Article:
Social Mask and Face in Asia

In 1894, the American missionary Arthur Henderson Smith (1845-1932) published Chinese Characteristics, a book which was to become very influential, for it was not only one of the most popular works about China written by a Western author, but it also inspired the father of contemporary Chinese literature, Lu Xun. 

Smith, who spent 54 years in China, shaped the way Western audiences perceived the Middle Kingdom in the late 18th century and the first half of the 19th century. Today he is probably best remembered for his book China in Convulsion (1901), one of the most interesting contemporary sources on the Boxer Rebellion of 1900, which Smith survived miraculously. [note]
In Chinese Characteristics, Smith introduced to Western audiences the peculiar meaning that the word "face" has in Chinese society: 
In a great range of cases constantly occurring in Chinese social relations, " face" is not synonymous with honour, much less with reputation, but it is a technical expre…

Living with a Taiwanese Host Family

I remember watching a documentary on German TV about exchange students in China a few years ago. It was funny to see how those young Germans tried to cope with an entirely new cultural environment.
German students lived with Chinese host families and went to school with Chinese teenagers. As it often happens in Western media, the world of the East was represented according to stereotypes: the Chinese families appeared authoritarian, while schoolchildren, who early in the morning had to go out on a huge courtyard to sing together the national anthem, were depicted as if they were but a brainwashed mass. 
The relationship between the German students and their host families was particularly tense. The European guests could not understand why they were asked to do things that they thought were restricting their privacy and freedom. For example, why couldn't they go out whenever they wanted? Why did they have to follow certain strange rules that appeared to them invasive? They seemed …

Making Friends in Taiwan

If you're not just a backpacker or on a business trip, but you plan to stay in Taiwan for a long time, one of the questions that you'll inevitable ask yourself is: how can I make friends?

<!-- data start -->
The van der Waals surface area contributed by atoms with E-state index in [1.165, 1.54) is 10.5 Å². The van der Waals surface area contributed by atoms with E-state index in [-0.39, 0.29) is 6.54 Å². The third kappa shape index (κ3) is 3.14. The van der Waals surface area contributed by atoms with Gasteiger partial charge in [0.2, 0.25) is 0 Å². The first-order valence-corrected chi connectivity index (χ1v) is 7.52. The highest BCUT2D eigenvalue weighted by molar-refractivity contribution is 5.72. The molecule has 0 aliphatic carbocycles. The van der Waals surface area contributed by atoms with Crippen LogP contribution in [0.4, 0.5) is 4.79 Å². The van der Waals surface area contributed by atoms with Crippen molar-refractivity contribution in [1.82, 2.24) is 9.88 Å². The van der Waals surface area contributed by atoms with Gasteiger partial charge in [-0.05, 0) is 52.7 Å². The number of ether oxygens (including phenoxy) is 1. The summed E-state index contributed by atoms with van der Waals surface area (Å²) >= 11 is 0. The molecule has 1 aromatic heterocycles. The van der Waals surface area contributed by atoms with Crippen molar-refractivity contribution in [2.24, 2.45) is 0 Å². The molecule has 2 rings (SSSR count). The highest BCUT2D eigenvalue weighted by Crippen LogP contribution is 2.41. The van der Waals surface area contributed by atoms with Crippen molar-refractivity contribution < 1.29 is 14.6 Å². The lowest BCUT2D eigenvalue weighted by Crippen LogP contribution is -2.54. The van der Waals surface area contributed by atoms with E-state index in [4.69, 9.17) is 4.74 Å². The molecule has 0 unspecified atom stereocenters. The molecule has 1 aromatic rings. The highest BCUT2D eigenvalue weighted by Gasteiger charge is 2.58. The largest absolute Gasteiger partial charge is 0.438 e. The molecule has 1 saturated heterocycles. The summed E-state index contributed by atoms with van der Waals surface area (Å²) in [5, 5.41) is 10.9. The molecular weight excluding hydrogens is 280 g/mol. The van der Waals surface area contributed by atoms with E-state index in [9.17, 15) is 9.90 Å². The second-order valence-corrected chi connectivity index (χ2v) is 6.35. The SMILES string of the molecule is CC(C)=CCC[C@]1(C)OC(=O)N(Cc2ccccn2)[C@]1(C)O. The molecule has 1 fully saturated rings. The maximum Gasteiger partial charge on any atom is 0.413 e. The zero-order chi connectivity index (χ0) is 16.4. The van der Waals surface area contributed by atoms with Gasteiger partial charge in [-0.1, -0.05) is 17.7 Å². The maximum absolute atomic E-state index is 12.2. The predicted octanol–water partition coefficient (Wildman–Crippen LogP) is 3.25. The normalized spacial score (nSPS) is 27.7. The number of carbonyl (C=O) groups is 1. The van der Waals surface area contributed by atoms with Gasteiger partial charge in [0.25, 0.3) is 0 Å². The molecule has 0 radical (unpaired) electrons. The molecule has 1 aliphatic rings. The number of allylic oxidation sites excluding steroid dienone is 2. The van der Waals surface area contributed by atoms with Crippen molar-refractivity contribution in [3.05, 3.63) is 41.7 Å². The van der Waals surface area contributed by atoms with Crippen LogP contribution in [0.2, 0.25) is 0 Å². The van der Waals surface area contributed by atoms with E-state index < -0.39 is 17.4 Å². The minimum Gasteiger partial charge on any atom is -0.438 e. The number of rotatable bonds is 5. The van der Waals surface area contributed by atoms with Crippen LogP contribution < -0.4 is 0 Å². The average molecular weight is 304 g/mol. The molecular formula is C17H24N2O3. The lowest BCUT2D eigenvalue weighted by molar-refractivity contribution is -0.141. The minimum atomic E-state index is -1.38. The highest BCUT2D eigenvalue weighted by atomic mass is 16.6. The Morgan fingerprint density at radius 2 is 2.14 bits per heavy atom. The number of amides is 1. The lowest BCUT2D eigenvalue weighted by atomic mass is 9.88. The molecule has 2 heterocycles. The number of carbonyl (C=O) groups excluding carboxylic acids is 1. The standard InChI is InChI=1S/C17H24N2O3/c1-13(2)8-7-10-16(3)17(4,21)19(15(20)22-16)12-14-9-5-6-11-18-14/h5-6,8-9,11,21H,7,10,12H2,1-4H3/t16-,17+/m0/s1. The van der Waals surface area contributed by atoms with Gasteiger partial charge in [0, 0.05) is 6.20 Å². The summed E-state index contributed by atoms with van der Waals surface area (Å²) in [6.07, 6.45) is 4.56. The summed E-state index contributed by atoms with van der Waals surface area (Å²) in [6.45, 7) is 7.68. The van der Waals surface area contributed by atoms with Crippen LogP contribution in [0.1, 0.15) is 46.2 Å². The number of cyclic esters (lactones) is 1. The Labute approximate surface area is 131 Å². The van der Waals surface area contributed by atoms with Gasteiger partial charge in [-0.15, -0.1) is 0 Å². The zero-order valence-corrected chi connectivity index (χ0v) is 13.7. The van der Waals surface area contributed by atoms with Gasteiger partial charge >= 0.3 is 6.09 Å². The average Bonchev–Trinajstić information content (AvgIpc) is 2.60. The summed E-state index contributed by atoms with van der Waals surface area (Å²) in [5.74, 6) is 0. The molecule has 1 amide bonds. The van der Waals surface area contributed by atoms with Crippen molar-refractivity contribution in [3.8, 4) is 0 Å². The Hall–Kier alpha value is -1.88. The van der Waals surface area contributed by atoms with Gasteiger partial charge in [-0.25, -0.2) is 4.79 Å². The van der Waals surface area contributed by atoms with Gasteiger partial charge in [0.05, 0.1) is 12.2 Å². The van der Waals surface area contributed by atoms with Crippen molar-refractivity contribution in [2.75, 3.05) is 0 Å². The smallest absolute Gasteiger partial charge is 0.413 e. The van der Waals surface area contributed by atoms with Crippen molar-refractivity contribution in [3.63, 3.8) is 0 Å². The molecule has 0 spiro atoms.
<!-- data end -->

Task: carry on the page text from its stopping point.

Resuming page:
I guess almost every expat blog has at least one post about this subject, so perhaps the world doesn't need another guy to discuss the issue. But since I lived here for a year and have my own personal experience and thoughts, why not share them with others who live here, or are about to come, or are just curious? 
First of all, the obvious thing is that, as a foreigner, you are different from the rest of the people here. Which means that your way of socializing cannot possibly be the same as local people's. That I believe to be the reason why my experiences with friendship have had many highs and lows.
How Do Locals Make Friends?
Huge topic. Sure, I am a foreigner and definitely don't have enough knowledge to answer such a complex question. But I'll just make a simplistic su…

Culture Shock - From Honeymoon to Mastery (Part II)

Concepts of Politeness
A few years ago I went to a bookstore in Italy to buy a book for a lecture at my university, in Trieste, a city close to Venice. The shop had two counters, one for normal books, which was to the right of the entrance, and the other only for university books, which was at the end of the store, opposite the main door. As usual, there were many people in the queue. We were all students except for a man who looked very old (Trieste is known for having one of the oldest population in Italy). He was very tall, haggard and hunchbacked, and he wore a dark-green suit. For some reason, he kept on smiling all the time.
The man told the shop assistant - a young, bold guy who looked like an emaciated version of Mike Stipe - what book he was looking for. The shop assistant shot at him a furious glance, "You are in the wrong section," he said angrily, "this counter is only for students. Don't you see?" and he pointed at the big sign that said "Uni…